Growing up, "Hallmark Hall of Fame" represented the gold standard of what we would call today "family values" television, except that TV then rarely carried anything threatening to those values. Today, Hallmark's commitment to quality television hasn't change; it even has its own cable channel, which shows films that affirm the values most of us hold dear.
It may rank as one of the most ill-timed feature articles ever published. Peel away the gobs of glamor lingo, and Vogue Magazine's recent article lauding Asma al-Assad, the wife of Syrian dictator Bashar al-Assad, is little more than haut couture propaganda.
Preet Bharara seems to be haunted by the fear that someone, somewhere, may be playing poker. Last year, Bharara, the U.S. attorney in Manhattan, threatened an Australian payment processor with up to 75 years in prison for helping online poker companies do business with their U.S. customers.
The Fraternal Order of Police isn’t happy that their union brethren in California recently passed a resolution in support of cop-killer Mumia Abu-Jamal. Now sitting in prison for executing Philadelphia policeman Daniel J. Faulkner, Mumia has become a rallying point for the left.
In most religiously observant Jewish homes this time of year, the mood is frantic. At the deadline--this year on Monday morning, before the Passover holiday starts near sundown--leavened food products become forbidden.
The catalyst for a career in writing may have been Miss Krenwinkel -- my 8th-grade teacher at Skokie School in Winnetka, Ill. Along about November, she informed my parents I would not be promoted to the vaunted New Trier High School unless I wrote more "compositions."
Arizona’s tough anti-illegal immigration law SB 1070 was enacted into law on June 29 of last year. The Obama administration immediately sued Arizona and got an injunction preventing it from going into effect while the case was litigated.
President Obama has been on an "innovation" binge these days. Since the start of the year -- when he mentioned "innovation" nine times in the State of the Union -- the President has celebrated "Innovation Week" and released a 76-page " Strategy For American Innovation."
Americans just sent the last bit of 2010 tax paperwork – along with a sizable chunk of our incomes – to Uncle Sam. Most Americans naturally want to put the ordeal behind us. But before the memory fades, it's worth reviewing the toll that our Leviathan tax code takes on our economy, and specifically on American women.
Government has become too damn big, too damn intrusive, and too damn lucrative for the good of the country. That's why so much of the political class in this country is comprised of con men, sociopaths, and fortune hunters.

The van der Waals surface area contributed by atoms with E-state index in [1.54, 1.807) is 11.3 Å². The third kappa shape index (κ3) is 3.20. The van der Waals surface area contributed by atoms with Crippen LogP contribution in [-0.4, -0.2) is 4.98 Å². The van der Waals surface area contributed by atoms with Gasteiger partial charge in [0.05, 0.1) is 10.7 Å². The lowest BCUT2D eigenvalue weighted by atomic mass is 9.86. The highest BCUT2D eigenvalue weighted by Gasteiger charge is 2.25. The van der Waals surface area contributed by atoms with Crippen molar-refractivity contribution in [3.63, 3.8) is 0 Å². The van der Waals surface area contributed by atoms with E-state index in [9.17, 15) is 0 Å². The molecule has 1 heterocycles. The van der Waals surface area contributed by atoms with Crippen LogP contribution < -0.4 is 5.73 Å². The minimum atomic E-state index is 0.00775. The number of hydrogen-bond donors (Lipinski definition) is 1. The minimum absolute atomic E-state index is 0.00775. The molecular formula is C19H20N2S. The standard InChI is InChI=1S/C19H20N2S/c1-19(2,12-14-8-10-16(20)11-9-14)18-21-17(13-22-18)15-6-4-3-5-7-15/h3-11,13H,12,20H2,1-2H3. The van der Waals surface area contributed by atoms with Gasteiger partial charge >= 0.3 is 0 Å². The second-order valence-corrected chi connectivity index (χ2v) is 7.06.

The Democratic mayor of Washington, D.C., Vincent Gray, distinguished himself last week by getting arrested in an act of "civil disobedience" reminiscent of the '60s. The mayor, six council members and more than 40 other protesters were detained by Capitol police for blocking the street to oppose the congressional budget deal that deprived D.C. of federal funds for abortions.
It's becoming clearer that the "public service" mentality is quickly slipping way from government employees, if it didn't hit the exits a long time ago.
The astonishing size and scope of our federal government is no longer news to anyone who has been paying attention to the ongoing budget battles in Washington, D.C. But what may be surprising is that not all of the blame for our bloated, controlling federal government lies with Congress. The U.S. Supreme Court shoulders much of the blame as well.
As most Americans have done since our republic's inception, millions of us across the country this Holy Week will commemorate the crucifixion and resurrection of Jesus Christ. But what concerns me in America is not only the growing disdain for Christian sentiment but also the increasing spread of Shariah.
In 1969, at the age of 21, I was sent to the Soviet Union. I was a young American Jew who spoke Hebrew and Russian and who practiced Judaism. My task was to bring Jewish religious items into the Soviet Union and the names of Jews who wished to leave the Soviet Union out of that country.
When it comes to regulating pharmaceuticals, it is important to remember that there are no "safe" drugs. All medicines have benefits and risks and they must be weighed against each other for each particular patient's unique circumstances.
President Obama wants to convince the nation that many Americans, most of them small business owners, must pay more tax as “their fair share” of huge, annual deficits. What Mr. Obama never mentions is that he has surrounded himself with key advisors and selected key members of his Administration that are tax cheats.
On the homepage of his US Senate website, Illinois Democrat Dick Durbin invites visitors to learn about his record of "Looking Out For Consumers" by protecting them "from excessive fees and predatory practices." Alas, the senator's concern for the welfare of consumers goes only so far.
In his song, "With God On Our Side," Bob Dylan pondered just whose side God was on in conflict and war.
If the country duo Big & Rich sang liberal public policy instead of country songs, their hit single, “Save a Horse, Ride a Cowboy” would likely be a twangy anti-Wall Street masterpiece. Something Michael Moore could proudly blast in his publisher’s jet.
In the days leading up to the eleventh-hour budget deal reached last Friday, the Liberal Left was out in frenzied force, gnashing their teeth in opposition to GOP efforts to end public funding for Planned Parenthood.
President Obama well may have begun another undeclared war -- this time on states that try to enforce their own death penalty laws -- on the dubious grounds that the Food and Drug Administration has not approved drugs intended to kill convicted killers.